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Grove Park stroke victim 'drunk or on drugs claimed paramedics'
PARAMEDICS refused to believe a 27-year-old woman was having a stroke and instead accused her of being drunk before shaking and dragging her out the door, her family claims.
Michelle Williams' brave seven-year-old daughter called for an ambulance when her mum became ill at their home in Wydeville Manor Road, Grove Park, also alerting her grandmother.
Ms Williams' mum Debra Johncock explained: "I got a phonecall about 7.10pm from my grand-daughter Honey. She said: 'can you come quick mum's on the floor?'
"When we arrived the paramedics were there and my grand-daughters were outside in their nighties."
She added: "Inside, my daughter was sitting in vomit on the floor.
"One of her eyes was looking left and the other was looking right. Her lip was drooping to one side.
"But one paramedic was shaking her and trying to get her to stand up saying: 'You're drunk. There's no reason why you can't stand up.'
"They were saying: 'Get up, what drugs have you been taking?'"
The 51-year-old went on: "They were being so nasty. Ambulance drivers usually cheer you up, laughing and joking.
"But these men were so rude. Because my daughter's 27 they assumed she was drunk or on drugs.
"She was saying: 'I think I've had a stroke'. But they were just saying: 'Don't be silly, your tests are OK, stand up'."
Michelle's gran Carol Benchaquor, 71, also arrived on the scene and says she was shocked by the treatment.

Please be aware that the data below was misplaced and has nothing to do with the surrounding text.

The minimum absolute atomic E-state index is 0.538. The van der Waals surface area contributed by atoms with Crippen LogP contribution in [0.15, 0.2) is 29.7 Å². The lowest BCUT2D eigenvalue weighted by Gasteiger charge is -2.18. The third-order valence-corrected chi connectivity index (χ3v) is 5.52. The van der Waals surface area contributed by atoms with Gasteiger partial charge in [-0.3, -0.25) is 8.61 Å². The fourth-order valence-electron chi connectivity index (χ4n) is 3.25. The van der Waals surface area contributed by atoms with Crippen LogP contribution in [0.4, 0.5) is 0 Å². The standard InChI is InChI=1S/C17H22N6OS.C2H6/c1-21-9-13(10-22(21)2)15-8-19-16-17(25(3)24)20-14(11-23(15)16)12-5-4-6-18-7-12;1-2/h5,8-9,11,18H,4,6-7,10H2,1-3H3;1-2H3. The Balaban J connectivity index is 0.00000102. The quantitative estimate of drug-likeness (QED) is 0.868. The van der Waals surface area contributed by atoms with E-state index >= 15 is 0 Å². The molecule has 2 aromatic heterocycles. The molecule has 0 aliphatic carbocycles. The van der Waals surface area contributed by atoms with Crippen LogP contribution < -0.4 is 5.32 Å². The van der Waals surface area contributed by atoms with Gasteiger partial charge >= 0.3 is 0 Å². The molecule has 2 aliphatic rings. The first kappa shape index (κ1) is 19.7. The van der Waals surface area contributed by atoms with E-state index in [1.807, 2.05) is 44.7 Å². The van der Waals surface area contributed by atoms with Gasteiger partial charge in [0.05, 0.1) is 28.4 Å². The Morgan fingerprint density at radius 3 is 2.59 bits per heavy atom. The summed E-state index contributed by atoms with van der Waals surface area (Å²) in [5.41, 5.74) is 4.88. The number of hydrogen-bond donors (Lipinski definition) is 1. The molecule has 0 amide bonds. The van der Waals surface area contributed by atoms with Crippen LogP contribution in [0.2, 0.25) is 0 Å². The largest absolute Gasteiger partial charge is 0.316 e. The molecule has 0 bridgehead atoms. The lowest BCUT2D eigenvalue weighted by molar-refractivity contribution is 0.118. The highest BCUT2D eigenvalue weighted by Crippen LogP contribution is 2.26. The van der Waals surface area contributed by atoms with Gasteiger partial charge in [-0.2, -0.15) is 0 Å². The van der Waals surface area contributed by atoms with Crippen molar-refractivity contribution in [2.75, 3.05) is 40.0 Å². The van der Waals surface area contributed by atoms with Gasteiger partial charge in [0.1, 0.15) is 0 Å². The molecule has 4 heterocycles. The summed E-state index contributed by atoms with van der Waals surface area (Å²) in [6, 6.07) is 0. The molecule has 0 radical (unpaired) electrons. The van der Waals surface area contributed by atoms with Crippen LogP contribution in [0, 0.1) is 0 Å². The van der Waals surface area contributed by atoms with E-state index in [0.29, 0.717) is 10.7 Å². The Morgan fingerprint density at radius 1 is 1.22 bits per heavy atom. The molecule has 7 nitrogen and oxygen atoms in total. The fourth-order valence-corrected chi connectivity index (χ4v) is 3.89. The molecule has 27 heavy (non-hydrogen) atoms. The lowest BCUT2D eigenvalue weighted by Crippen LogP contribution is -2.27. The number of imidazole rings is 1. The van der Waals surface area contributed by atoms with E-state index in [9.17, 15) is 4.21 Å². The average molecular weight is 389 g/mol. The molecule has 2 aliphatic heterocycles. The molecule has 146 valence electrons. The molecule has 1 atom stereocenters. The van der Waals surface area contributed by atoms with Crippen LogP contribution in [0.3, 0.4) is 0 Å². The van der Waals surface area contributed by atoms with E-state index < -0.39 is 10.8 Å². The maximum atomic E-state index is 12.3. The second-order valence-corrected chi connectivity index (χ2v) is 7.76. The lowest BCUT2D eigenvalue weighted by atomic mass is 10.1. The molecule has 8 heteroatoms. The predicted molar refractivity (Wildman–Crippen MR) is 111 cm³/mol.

She said: "We both looked at her and said she looked like she's had a stroke. She said the pain she was in was worse than childbirth.
"We tried to sit her up but she couldn't use her legs properly.
"The paramedics then pulled her up and dragged her through the front door, past the next block and into the ambulance. They didn't even wait for a wheelchair."
Ms Williams was eventually seen at Lewisham Hospital before being transferred to King's College Hospital for a four-hour operation, which saw her head cut open so she could receive brain surgery.
The mum-of-three has been released from hospital since the August 23 operation, but is still suffering from mobility issues, is on medication and requires a carer to look after her.
The family are writing to the London Ambulance Service demanding an apology and that the paramedics in question are properly reprimanded.
A spokeswoman for the London Ambulance Service said: "We sent a single responder in a car and an ambulance crew to the scene.
"The first of our staff arrived in four minutes. We treated one female patient and took her to hospital.
"We have not received a complaint regarding our response. If the family have concerns, we would advise them to contact our patient experiences department."